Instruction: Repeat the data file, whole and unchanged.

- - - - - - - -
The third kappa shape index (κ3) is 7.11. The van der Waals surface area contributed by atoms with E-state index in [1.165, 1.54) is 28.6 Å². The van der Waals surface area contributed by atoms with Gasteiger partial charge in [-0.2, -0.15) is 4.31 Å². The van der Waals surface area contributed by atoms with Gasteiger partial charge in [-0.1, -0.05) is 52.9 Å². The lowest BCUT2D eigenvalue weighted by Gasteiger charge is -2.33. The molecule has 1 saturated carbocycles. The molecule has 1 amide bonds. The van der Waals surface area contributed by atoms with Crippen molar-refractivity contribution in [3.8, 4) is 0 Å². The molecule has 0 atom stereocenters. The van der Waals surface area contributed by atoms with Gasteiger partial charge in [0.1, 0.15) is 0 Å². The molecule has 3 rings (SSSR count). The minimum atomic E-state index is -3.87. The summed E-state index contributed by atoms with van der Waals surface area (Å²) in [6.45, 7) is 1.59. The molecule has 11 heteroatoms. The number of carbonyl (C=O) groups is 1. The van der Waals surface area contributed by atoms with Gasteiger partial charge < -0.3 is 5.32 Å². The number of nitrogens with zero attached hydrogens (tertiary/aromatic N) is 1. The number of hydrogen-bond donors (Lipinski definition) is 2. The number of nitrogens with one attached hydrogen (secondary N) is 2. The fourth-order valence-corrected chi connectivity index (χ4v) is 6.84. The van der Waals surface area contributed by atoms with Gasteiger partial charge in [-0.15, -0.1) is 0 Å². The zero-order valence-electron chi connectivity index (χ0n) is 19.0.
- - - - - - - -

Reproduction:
The third kappa shape index (κ3) is 7.11. The van der Waals surface area contributed by atoms with E-state index in [1.165, 1.54) is 28.6 Å². The van der Waals surface area contributed by atoms with Gasteiger partial charge in [-0.2, -0.15) is 4.31 Å². The van der Waals surface area contributed by atoms with Gasteiger partial charge in [-0.1, -0.05) is 52.9 Å². The lowest BCUT2D eigenvalue weighted by Gasteiger charge is -2.33. The molecule has 1 saturated carbocycles. The molecule has 1 amide bonds. The van der Waals surface area contributed by atoms with Crippen molar-refractivity contribution in [3.8, 4) is 0 Å². The molecule has 0 atom stereocenters. The van der Waals surface area contributed by atoms with Gasteiger partial charge in [0.1, 0.15) is 0 Å². The molecule has 3 rings (SSSR count). The minimum atomic E-state index is -3.87. The summed E-state index contributed by atoms with van der Waals surface area (Å²) in [6.45, 7) is 1.59. The molecule has 11 heteroatoms. The number of carbonyl (C=O) groups is 1. The van der Waals surface area contributed by atoms with Gasteiger partial charge < -0.3 is 5.32 Å². The number of nitrogens with zero attached hydrogens (tertiary/aromatic N) is 1. The number of hydrogen-bond donors (Lipinski definition) is 2. The number of nitrogens with one attached hydrogen (secondary N) is 2. The fourth-order valence-corrected chi connectivity index (χ4v) is 6.84. The van der Waals surface area contributed by atoms with Gasteiger partial charge in [-0.15, -0.1) is 0 Å². The zero-order valence-electron chi connectivity index (χ0n) is 19.0.